Yesterday morning, at the usual hour, the sentence of the law was carried into effect upon James Pratt, aged 32, and John Smith, aged 34, who were convicted at the September Sessions of the Central Criminal Court of a capital offence. The Sheriffs arrived at Newgate about half-past seven o'clock, and immediately proceeded to visit the prisoners, whom they found engaged in prayer with the Rev. Mr. Cotton, the chaplain of the gaol, and Mr. Baker. Both the culprits appeared in a very weak state, and when eight o'clock arrived, the hour of execution, it was found necessary almost to carry them from their cell to the press room. Pratt, especially, appeared dreadfull weak and dejected. While Smith was being pinioned, Pratt appeared to suffer dreadfully. His groans resounded through the prison, and while he was pinioning he repeatedly exclaimed, "Oh God, this is horrible, this is indeed horrible." He at this time was so weak that the executioner's assistants found it necessary to hold him in their arms to prevent him from falling to the ground. All the preparations having been completed the melancholy procession proceeded to the scaffold, and in the room leading from the debtors' door, as it is called, the ceremony of delivering up the prisoners to the Sheriffs of Middlesex was performed by Mr. Cope, the Governor of Newgate. Smith was the first who ascended the scaffold, and immediately afterwards Pratt was also assisted up the seps and placed under a beam. The moment the culprits were perceived they were received with groans and hisses, which lasted during the whole of the time the hangman was making the necessary preparations. These having been performed the bolt was drawn, and after a very short struggle the culprits ceased to exist. Pratt was a married man, the other culprit was single. (Morning Post)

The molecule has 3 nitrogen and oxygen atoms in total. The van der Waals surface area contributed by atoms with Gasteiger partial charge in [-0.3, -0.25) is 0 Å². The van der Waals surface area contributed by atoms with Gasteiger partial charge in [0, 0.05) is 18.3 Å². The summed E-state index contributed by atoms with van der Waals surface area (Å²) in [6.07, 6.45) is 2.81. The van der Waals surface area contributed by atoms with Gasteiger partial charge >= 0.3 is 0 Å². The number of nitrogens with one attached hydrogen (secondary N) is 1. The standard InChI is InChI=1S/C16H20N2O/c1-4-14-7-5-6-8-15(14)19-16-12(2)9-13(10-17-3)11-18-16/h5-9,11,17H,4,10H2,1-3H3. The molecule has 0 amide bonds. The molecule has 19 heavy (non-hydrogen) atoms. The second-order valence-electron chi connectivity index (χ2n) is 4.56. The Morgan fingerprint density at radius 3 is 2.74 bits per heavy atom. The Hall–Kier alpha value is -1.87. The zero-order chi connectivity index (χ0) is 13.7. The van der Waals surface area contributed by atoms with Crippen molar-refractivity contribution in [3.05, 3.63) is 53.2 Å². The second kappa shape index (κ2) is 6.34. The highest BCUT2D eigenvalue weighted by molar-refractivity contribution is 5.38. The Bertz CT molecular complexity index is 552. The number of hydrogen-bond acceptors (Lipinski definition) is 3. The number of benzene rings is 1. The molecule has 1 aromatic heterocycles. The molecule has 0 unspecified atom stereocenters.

Sunday 29 November 1835